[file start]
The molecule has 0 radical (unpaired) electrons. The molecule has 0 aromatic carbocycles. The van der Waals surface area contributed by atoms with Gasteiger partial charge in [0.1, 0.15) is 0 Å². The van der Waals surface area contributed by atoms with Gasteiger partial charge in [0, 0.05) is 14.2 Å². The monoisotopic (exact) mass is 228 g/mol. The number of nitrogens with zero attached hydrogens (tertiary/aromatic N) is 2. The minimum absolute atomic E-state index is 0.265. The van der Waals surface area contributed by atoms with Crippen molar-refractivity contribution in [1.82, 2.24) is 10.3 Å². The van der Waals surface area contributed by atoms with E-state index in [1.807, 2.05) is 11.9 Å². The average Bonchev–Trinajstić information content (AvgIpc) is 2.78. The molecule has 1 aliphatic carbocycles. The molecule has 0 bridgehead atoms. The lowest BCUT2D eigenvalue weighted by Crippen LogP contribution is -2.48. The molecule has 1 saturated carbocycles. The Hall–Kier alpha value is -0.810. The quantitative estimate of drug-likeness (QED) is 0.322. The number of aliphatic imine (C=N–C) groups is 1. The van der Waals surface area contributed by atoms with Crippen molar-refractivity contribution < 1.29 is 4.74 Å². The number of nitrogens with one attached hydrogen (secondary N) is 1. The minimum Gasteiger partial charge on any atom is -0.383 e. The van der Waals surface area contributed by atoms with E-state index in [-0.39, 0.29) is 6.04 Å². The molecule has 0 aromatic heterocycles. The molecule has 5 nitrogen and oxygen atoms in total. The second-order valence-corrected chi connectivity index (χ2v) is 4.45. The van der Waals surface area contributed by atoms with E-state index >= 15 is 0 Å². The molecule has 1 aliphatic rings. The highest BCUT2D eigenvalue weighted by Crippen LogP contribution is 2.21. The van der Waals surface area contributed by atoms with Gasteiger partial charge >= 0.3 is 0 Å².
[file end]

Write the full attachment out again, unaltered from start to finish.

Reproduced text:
The molecule has 0 radical (unpaired) electrons. The molecule has 0 aromatic carbocycles. The van der Waals surface area contributed by atoms with Gasteiger partial charge in [0.1, 0.15) is 0 Å². The van der Waals surface area contributed by atoms with Gasteiger partial charge in [0, 0.05) is 14.2 Å². The monoisotopic (exact) mass is 228 g/mol. The number of nitrogens with zero attached hydrogens (tertiary/aromatic N) is 2. The minimum absolute atomic E-state index is 0.265. The van der Waals surface area contributed by atoms with Crippen molar-refractivity contribution in [1.82, 2.24) is 10.3 Å². The van der Waals surface area contributed by atoms with E-state index in [1.807, 2.05) is 11.9 Å². The average Bonchev–Trinajstić information content (AvgIpc) is 2.78. The molecule has 1 aliphatic carbocycles. The molecule has 0 bridgehead atoms. The lowest BCUT2D eigenvalue weighted by Crippen LogP contribution is -2.48. The molecule has 1 saturated carbocycles. The Hall–Kier alpha value is -0.810. The quantitative estimate of drug-likeness (QED) is 0.322. The number of aliphatic imine (C=N–C) groups is 1. The van der Waals surface area contributed by atoms with Crippen molar-refractivity contribution < 1.29 is 4.74 Å². The number of nitrogens with one attached hydrogen (secondary N) is 1. The minimum Gasteiger partial charge on any atom is -0.383 e. The van der Waals surface area contributed by atoms with E-state index in [-0.39, 0.29) is 6.04 Å². The molecule has 0 aromatic heterocycles. The molecule has 5 nitrogen and oxygen atoms in total. The second-order valence-corrected chi connectivity index (χ2v) is 4.45. The van der Waals surface area contributed by atoms with E-state index >= 15 is 0 Å². The molecule has 1 aliphatic rings. The highest BCUT2D eigenvalue weighted by Crippen LogP contribution is 2.21. The van der Waals surface area contributed by atoms with Gasteiger partial charge >= 0.3 is 0 Å².